import org.testng.annotations.BeforeTest; import org.testng.annotations.AfterTest; public class TestLevelConfig { @BeforeTest public void beforeTestSetup() { // Perform setup steps before each test System.out.println("BeforeTest: Setting up the test"); } @AfterTest public void afterTestTeardown() { // Perform teardown steps after each test System.out.println("AfterTest: Tearing down the test"); } }

                  2.2.3 @BeforeClass and @AfterClass

                  The @BeforeClass and @AfterClass annotations are used to define setup and teardown methods that run before and after each test class, respectively. These methods are executed once per test class.

                  Example:

                  java
                  import org.testng.annotations.BeforeClass; import org.testng.annotations.AfterClass; public class ClassLevelConfig { @BeforeClass public void beforeClassSetup() { // Perform setup steps before the class System.out.println("BeforeClass: Setting up the class"); } @AfterClass public void afterClassTeardown() { // Perform teardown steps after the class System.out.println("AfterClass: Tearing down the class"); } }

                  2.2.4 @BeforeMethod and @AfterMethod

                  The @BeforeMethod and @AfterMethod annotations are used to define setup and teardown methods that run before and after each test method, respectively. These methods are executed once per test method.

                  Example:

                  java
                  import org.testng.annotations.BeforeMethod; import org.testng.annotations.AfterMethod; public class MethodLevelConfig { @BeforeMethod public void beforeMethodSetup() { // Perform setup steps before each test method System.out.println("BeforeMethod: Setting up the method"); } @AfterMethod public void afterMethodTeardown() { // Perform teardown steps after each test method System.out.println("AfterMethod: Tearing down the method"); } }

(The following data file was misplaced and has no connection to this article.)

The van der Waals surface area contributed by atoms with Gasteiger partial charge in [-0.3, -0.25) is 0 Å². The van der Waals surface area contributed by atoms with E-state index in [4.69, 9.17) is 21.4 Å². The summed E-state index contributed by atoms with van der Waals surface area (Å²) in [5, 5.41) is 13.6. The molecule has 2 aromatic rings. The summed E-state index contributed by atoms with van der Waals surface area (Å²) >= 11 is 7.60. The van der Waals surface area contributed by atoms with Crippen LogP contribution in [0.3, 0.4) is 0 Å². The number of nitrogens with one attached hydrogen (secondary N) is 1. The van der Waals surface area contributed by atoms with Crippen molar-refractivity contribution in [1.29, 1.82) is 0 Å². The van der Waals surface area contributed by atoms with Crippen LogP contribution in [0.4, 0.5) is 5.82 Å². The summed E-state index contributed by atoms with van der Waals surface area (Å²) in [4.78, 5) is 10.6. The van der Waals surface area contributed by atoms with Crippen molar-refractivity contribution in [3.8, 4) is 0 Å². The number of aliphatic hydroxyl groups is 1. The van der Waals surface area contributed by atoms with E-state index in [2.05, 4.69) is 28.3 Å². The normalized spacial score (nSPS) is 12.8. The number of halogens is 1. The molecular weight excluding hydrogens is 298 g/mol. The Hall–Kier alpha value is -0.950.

2.3. Additional Annotations:

                  • @DataProvider
                  • @Parameters
                  • @Factory
                  • @Listeners

                  3. TestNG Test Configuration

                  TestNG provides a flexible and powerful way to configure your test execution through XML configuration files. In this tutorial, we will explore the different levels of test configuration available in TestNG: XML configuration, suite configuration, test configuration, class configuration, and method configuration.

                  3.1. TestNG XML Configuration

                  The TestNG XML configuration file allows you to define the overall configuration of your test suite. It serves as the entry point for configuring and executing your tests. Here are the key aspects of TestNG XML configuration:

                  • Test Suite: The XML configuration file represents a test suite, which can contain multiple test tags.
                  • Test Classes: Within each test tag, you can specify the classes to be included for test execution.
                  • Test Parameters: You can define parameters at the suite level and pass them to your test methods or classes.
                  • Parallel Execution: TestNG XML allows you to specify parallel execution settings, such as parallel test execution, thread count, and parallel test instances.